Skip navigation

TV stars, transfers and goals galore: The story of Palace's first Premier League game


Saturday afternoon in 1992, and on the surface this is a sunny August day like any other. The sound of studs clattering on concrete fills the air, laughter rings from the dressing rooms and the distant chatter of supporters wafts across from the stands.

But this is no normal Saturday, neither for Crystal Palace nor their star striker Mark Bright. A new competition, the Premiership – as it was then known – is about to get underway, and there is a sense of eager anticipation in the air.

Not only would English football never be the same, but this day would mark the end of an era for Bright. As he waited to take to the field against Blackburn Rovers – on this day (15th August) in 1992 – he had no inkling that he was about to score his 113th and final goal for the club.

The newly formed Premier League hardly came about quietly, and the protagonists could sense the difference even before kick-off.

“Most players would admit that you went from being able to walk down your street in your town and not get recognised, to everyone being able to recognise you,” Bright remembers, three decades on. “It was really exciting times.

“You didn’t know what to expect, but you saw all of these new things. ‘They’re going to have Monday night football? Wow, that’s going to change everything!’

“It was all stuff we had to get used to and it revolutionised football. It was marketed really well: adverts across TV, billboards, massive pictures of you around town. You’re stars.”

The opening game of any league season is special at any level, and as an experienced professional Bright knew what to expect – but it didn’t diminish his focus.

Quote Icons

You went from being able to walk down your street and not get recognised, to everyone being able to recognise you.

Mark Bright

“All players like to play in the opening game,” he says. “All those pictures that are taken on the opening day when the sun is shining, the grass is perfect and the strips are new, that’s what you look forward to.

“You’re always gutted if you miss that first game or you’re not in the starting XI. When it comes, because it’s not your first season and you know exactly what to expect, you tell the young ones: ‘Stay focused, keep calm.’ You’re just handing out all the information to them.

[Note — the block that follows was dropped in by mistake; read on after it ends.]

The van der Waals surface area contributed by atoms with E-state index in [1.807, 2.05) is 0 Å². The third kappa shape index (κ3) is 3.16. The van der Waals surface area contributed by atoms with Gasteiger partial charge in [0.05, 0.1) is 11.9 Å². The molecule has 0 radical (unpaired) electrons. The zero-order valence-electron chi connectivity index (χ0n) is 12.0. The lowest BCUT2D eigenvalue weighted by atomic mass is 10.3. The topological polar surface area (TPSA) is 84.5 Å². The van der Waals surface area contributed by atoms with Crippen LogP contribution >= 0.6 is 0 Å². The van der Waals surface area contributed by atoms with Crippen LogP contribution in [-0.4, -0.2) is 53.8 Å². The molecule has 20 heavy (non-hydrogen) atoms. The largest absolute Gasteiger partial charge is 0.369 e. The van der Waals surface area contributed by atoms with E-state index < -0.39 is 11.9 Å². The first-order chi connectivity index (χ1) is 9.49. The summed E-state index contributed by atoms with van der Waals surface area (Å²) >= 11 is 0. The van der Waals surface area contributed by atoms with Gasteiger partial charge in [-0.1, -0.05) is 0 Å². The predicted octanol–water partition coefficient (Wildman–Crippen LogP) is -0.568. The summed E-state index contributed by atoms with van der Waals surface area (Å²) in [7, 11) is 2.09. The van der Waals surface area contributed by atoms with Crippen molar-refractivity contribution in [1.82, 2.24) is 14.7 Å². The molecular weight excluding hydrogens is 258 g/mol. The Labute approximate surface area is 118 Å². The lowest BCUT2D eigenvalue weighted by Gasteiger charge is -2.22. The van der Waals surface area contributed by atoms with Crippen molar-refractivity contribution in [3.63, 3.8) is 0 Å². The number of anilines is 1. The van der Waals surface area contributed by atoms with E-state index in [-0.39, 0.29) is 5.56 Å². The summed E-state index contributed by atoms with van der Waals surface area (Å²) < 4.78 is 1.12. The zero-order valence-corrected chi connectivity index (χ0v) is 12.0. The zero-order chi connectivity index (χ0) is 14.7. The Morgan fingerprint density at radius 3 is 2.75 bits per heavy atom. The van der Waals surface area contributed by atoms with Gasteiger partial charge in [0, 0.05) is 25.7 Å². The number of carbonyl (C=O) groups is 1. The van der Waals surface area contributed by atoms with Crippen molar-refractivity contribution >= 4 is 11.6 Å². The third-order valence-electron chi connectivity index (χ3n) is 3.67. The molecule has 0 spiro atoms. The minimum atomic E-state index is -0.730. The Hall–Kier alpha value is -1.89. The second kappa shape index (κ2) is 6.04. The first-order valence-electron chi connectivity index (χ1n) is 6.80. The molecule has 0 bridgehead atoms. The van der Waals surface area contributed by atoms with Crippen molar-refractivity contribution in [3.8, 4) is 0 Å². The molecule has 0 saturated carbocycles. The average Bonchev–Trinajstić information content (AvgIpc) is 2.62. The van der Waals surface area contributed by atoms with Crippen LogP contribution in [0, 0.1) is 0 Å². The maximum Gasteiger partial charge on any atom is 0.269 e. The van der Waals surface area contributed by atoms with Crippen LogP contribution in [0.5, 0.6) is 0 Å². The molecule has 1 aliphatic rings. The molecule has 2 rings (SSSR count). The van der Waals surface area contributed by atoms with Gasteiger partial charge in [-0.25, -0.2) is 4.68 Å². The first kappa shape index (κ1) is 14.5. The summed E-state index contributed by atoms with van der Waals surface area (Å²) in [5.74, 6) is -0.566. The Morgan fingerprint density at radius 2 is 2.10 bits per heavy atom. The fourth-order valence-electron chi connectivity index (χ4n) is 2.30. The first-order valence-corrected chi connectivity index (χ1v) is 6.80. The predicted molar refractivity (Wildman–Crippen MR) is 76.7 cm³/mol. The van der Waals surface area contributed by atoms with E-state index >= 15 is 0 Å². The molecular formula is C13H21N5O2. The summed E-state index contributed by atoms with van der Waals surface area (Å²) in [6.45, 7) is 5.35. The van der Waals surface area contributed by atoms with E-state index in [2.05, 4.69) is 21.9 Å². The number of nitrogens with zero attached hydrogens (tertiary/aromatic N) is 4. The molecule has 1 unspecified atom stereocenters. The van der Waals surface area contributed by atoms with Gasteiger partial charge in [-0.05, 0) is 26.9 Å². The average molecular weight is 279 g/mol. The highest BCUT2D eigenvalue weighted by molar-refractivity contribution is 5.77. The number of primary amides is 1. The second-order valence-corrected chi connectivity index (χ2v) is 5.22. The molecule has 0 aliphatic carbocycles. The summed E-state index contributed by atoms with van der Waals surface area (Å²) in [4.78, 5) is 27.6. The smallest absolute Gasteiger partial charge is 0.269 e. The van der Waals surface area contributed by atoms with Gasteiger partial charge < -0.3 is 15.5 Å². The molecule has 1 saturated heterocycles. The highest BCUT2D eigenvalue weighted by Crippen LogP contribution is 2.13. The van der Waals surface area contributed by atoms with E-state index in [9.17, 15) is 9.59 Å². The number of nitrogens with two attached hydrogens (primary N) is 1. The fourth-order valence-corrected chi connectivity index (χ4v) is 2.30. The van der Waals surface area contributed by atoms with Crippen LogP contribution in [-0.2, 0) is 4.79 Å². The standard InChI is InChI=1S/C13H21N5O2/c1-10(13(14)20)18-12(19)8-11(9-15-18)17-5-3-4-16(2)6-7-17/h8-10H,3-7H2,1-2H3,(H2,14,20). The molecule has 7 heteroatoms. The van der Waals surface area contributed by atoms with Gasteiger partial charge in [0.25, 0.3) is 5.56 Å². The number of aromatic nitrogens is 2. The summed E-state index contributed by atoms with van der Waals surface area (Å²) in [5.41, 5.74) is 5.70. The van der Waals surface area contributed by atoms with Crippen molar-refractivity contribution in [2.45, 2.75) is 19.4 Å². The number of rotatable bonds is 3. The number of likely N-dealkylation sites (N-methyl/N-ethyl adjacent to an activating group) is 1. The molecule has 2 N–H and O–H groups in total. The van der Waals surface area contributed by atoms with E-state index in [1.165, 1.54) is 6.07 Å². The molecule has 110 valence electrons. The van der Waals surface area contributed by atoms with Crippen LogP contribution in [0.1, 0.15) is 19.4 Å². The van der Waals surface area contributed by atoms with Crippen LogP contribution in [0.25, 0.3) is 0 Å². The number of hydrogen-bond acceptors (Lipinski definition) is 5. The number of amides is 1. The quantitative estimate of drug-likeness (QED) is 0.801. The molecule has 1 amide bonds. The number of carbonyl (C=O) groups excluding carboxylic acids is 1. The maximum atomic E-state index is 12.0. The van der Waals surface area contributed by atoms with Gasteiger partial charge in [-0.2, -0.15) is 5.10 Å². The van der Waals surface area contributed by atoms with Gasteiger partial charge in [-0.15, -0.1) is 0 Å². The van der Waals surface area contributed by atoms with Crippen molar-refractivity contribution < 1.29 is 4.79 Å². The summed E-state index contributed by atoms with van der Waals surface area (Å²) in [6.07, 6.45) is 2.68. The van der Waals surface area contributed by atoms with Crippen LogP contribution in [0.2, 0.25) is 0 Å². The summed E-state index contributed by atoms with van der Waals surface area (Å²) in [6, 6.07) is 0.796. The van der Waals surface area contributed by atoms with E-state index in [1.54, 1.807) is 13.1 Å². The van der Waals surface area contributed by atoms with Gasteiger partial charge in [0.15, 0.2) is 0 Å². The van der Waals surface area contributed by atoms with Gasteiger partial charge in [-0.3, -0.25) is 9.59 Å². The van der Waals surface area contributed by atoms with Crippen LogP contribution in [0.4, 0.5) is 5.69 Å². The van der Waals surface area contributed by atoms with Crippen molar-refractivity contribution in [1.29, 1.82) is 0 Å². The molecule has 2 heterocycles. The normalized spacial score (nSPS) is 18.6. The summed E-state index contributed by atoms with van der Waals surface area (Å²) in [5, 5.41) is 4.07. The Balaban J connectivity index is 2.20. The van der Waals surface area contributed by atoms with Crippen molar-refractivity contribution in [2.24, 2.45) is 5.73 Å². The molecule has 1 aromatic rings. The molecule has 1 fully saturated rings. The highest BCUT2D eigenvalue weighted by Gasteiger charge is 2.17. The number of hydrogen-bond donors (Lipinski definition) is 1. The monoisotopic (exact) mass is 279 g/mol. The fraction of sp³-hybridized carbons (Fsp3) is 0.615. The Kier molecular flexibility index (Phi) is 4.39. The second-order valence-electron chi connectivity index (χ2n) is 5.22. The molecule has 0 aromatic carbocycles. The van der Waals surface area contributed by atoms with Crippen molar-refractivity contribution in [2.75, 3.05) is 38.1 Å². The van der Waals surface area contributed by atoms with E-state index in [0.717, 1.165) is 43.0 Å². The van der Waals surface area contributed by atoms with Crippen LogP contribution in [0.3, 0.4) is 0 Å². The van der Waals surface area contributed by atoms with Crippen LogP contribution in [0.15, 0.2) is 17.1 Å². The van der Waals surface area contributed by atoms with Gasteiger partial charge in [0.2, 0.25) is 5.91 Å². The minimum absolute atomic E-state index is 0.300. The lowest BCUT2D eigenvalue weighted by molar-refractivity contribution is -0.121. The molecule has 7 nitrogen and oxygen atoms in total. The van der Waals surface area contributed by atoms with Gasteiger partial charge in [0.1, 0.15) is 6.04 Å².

“You don’t want to be the last team in the league to win a game, because then [the narrative] is: ‘They are struggling, they’ve played three without a win.’”

Up first for Palace were newly-monied Blackburn Rovers, financed by Jack Walker and led by Kenny Dalglish. Their summer transfer business left many wondering how big an impression they’d make in the new top-flight – and one signing caught the eye in particular.

“Like everybody, you look at the fixture list when it comes out,” Bright remembers. “You see Blackburn at home, and we knew they were trying to do something there.

“Some big summer buys, [Alan] Shearer being the main one. He was leaving Southampton and going to Blackburn, and you were thinking: ‘What is he doing?!’

“We had played Southampton in a behind-closed-doors game and he was a young boy then. We had two experienced centre-halves on the pitch and he was knocking them about.

“He was aggressive, he was determined and he had drive. He’s not big, Shearer, when you are in his company, but he was a phenomenon.”

Blackburn had their own star striker, but so did Palace. Ian Wright’s departure the previous season meant Bright now shouldered much of the goalscoring burden at Selhurst Park.

Quote Icons

He’s not big, Shearer, when you are in his company, but he was a phenomenon.

Mark Bright

“I always used to think: ‘Let me score in that opening game, let me get off the mark,’” he remembers. “You always want to go at a goal per game as a striker.

“Ian had gone to Arsenal. Steve [Coppell] was saying it would be a big season for me, because everyone will be looking at us and going: ‘Can you do it without him? Can he do it without you?’ There was some extra determination from me.”

In the end it took Bright 37 minutes – Palace's first-ever Premier League goal. “It was a header at the far post,” he recalls. “Talking about it now takes me right back!

“I think [Richard] Shaw came inside and crossed, and I just headed it down. Hand in the air, back to the halfway line and start again.” The Shearer parallel would prove apt.